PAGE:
Given this was a free festival, I kind of expected it to be a bit shoddily put together, but not a bit of it. The layout of the It’s Liverpool site was perfect. Loads of space. Get a nice spec. Get a pint. Get back to same spec. No massive queues, no intrusive security, no Babylon. Nice. The sound was magnificent too. Dave Monks kept us entertained between slots with some top tuneage along the way.
(Far from a) Bummer in the Summer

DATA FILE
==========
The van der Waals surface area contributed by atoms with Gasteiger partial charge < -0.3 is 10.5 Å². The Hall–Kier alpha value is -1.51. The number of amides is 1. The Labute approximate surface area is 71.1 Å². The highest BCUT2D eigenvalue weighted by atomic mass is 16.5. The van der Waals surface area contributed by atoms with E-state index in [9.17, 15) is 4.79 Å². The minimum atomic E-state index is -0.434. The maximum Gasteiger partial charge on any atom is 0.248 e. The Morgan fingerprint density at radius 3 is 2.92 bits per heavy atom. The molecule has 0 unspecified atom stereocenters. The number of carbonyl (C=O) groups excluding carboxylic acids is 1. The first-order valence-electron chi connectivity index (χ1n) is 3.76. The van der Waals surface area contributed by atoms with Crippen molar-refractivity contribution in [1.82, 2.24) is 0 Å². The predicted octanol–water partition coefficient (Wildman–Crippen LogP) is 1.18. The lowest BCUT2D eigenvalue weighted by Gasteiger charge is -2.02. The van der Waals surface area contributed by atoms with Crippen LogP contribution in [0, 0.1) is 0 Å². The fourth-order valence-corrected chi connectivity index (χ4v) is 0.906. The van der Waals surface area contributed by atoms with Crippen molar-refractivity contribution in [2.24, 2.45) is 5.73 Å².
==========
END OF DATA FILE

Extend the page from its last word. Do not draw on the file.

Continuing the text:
When (Liverpool) Love hit the stage augmented by origin of the species Johnny Echols, the throbbing bass of Edgar Jones led into early classic My Little Red Book. Echols growled beautifully through the vocal and Edgar and Johhny exchanged a glance as if to say “This sounds boss!”, and it was. Garage rocker Can’t Explain followed before Echols gave way to the first guest vocalist, local and upcoming tunesmith Nick Ellis, who began his session with a faithful rendition of She Comes in Colours. The familiar, beautiful, chiming intro to Orange Skies saw Ellis croon sympathetically accompanied by fluttering flute. Ellis then introduced one of my favourites from one of the greatest albums of all time; (I know the cool kids say Da Capo is better, but they’re wrong) Forever Changes. Maybe The People Would Be The Times Or Between Clark And Hilldale saw things move up a gear as Mick Head bugler, Martin Smith and Edgar Jones saxman, Austin Murphy augmented the sound with the mariachi magic that is all over the album. Nick Ellis, maracas in hand was grooving like King Arthur in his pomp, and the whole sound was magnificent by the time Echols hit the signature guitar solo. BadaBadaBadaBadaBadaBadaBadas filled the gaff before Ellis made way for his fellow up and coming Liverpool talent Tom Blackwell, who dispensed a mellifluous and mellow Andmoreagain before channeling the spirit of Jim Morrison for a savage and blistering A House Is Not A Motel. Blackwell had the distinct pleasure of closing his stint with the magnificent Your Mind and We Belong Together with Johnny Echols warning that it was a difficult tune, so we needed to bear with him. It was faultless. It is my favourite Love song and by this time all my doubts had been cast away. This was real Love. No obscure tunes, no fillers; just pure and majestic Love. Edgar Jones‘s bass was running the show; whilst Johnny Echols and Dan Murphy sprinkled magic with their guitars, adding the perfect flourishes. They were tight! An Elvis-esque (or was it the quiff?) Signed DC was delivered by Mike Badger.